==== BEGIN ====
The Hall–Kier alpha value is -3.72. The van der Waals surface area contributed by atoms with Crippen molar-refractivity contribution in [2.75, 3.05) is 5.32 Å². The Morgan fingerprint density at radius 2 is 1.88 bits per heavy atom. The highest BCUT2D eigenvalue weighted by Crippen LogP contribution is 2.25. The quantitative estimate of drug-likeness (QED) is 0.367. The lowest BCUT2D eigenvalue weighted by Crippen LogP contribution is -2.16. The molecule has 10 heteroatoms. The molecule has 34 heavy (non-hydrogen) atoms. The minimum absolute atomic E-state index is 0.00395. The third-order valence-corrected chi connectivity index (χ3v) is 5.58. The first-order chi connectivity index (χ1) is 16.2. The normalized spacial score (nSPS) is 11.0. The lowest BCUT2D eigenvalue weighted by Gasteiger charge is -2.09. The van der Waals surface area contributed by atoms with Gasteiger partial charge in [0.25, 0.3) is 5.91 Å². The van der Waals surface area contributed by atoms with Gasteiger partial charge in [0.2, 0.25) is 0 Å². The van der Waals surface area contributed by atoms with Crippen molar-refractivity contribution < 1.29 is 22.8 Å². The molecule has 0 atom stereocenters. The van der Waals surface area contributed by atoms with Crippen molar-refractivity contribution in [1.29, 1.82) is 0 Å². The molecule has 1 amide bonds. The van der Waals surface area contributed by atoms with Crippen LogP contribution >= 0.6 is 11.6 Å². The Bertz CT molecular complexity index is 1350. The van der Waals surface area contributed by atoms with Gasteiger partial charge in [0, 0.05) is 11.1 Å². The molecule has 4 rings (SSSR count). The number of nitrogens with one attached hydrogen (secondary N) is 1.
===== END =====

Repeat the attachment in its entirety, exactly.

The Hall–Kier alpha value is -3.72. The van der Waals surface area contributed by atoms with Crippen molar-refractivity contribution in [2.75, 3.05) is 5.32 Å². The Morgan fingerprint density at radius 2 is 1.88 bits per heavy atom. The highest BCUT2D eigenvalue weighted by Crippen LogP contribution is 2.25. The quantitative estimate of drug-likeness (QED) is 0.367. The lowest BCUT2D eigenvalue weighted by Crippen LogP contribution is -2.16. The molecule has 10 heteroatoms. The molecule has 34 heavy (non-hydrogen) atoms. The minimum absolute atomic E-state index is 0.00395. The third-order valence-corrected chi connectivity index (χ3v) is 5.58. The first-order chi connectivity index (χ1) is 16.2. The normalized spacial score (nSPS) is 11.0. The lowest BCUT2D eigenvalue weighted by Gasteiger charge is -2.09. The van der Waals surface area contributed by atoms with Gasteiger partial charge in [0.25, 0.3) is 5.91 Å². The van der Waals surface area contributed by atoms with Gasteiger partial charge in [0.2, 0.25) is 0 Å². The van der Waals surface area contributed by atoms with Crippen molar-refractivity contribution < 1.29 is 22.8 Å². The molecule has 0 atom stereocenters. The van der Waals surface area contributed by atoms with Crippen molar-refractivity contribution in [1.29, 1.82) is 0 Å². The molecule has 1 amide bonds. The van der Waals surface area contributed by atoms with Crippen LogP contribution >= 0.6 is 11.6 Å². The Bertz CT molecular complexity index is 1350. The van der Waals surface area contributed by atoms with Gasteiger partial charge in [0, 0.05) is 11.1 Å². The molecule has 4 rings (SSSR count). The number of nitrogens with one attached hydrogen (secondary N) is 1.